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I noticed that the definition of congener in reference to chemistry is unclear. The term shows up in the article on MRSA, and I followed the link here, however, it doesn't explain how a molecule can be considered similar to another based on closeness in the periodic table. Does it mean that perhaps one atom, or one element, in congener molecules differs between the two molecules but is always something within a small space on the periodic table? If not, what does it mean? 02:08, 20 December 2006 (UTC)A Random Reader

A section is needed on the linguistic use of congener. —Preceding unsigned comment added by BobSchacht (talkcontribs) 20:43, 22 April 2009 (UTC)

Congener in Alcoholic Beverages[edit]

Given the importance of this topic, I should like to suggest that a separate article be made of this. There should also be links to and from Perhaps the below links will suggest the topics importance Thanks, Rumjal --rumjal 06:52, 21 December 2009 (UTC) —Preceding unsigned comment added by Rumjal (talkcontribs)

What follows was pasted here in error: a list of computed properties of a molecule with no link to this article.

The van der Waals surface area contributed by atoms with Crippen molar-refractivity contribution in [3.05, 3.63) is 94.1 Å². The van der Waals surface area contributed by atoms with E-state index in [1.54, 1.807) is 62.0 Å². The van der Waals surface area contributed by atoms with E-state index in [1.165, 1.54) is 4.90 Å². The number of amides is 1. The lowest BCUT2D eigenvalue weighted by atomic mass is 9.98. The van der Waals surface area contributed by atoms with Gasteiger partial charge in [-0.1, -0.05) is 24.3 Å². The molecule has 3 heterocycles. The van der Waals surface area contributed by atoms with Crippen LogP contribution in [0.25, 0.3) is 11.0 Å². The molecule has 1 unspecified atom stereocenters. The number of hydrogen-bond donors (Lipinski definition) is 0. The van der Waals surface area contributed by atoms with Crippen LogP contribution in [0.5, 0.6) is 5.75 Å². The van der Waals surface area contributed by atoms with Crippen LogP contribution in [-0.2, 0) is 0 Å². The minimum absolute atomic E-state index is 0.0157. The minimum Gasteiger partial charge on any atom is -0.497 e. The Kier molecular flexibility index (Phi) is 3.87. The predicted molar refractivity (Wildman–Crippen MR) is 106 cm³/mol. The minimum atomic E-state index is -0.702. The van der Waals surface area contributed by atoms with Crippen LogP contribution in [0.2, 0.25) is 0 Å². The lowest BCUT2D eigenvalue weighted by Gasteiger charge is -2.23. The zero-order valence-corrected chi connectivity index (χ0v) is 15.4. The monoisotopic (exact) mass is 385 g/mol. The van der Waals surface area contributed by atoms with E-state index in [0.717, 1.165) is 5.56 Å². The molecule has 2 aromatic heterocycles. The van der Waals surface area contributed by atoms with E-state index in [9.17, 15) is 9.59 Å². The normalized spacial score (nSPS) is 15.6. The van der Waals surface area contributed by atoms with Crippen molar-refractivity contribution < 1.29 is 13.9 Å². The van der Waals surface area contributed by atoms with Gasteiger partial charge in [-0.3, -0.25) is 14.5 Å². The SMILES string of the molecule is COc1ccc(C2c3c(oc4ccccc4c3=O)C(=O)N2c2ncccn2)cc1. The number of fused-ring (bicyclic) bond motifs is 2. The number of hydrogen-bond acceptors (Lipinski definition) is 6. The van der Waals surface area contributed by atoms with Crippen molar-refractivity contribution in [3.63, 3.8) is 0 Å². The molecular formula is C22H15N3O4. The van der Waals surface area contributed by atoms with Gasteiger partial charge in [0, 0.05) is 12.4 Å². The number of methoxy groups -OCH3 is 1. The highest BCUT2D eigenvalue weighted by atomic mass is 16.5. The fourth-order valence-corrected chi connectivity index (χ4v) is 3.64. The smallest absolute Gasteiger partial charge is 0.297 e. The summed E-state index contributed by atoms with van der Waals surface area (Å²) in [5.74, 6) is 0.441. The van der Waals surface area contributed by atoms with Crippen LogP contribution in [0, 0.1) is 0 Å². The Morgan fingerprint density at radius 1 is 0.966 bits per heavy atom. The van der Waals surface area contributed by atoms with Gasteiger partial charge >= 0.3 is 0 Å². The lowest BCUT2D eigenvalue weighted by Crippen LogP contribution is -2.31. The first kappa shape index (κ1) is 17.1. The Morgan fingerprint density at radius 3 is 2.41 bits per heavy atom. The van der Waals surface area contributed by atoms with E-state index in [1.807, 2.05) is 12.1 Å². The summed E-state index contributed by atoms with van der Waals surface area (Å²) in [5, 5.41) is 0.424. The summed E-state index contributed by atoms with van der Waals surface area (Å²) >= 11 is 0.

Tannins and others[edit]

Congener in beverage jargon refers only to chemicals produced in fermentation. Tannins and other things found in the base ingredients are excluded unless the amount of that particular substance increases substantially (like diacetyl, which is present in some grapes, but is also a byproduct of ethanol synthesis). Also, in distilled beverages the color comes from oak barrels or caramel coloring. Made appropriate changes. Thatoneguy (talk) 19:30, 20 April 2011 (UTC)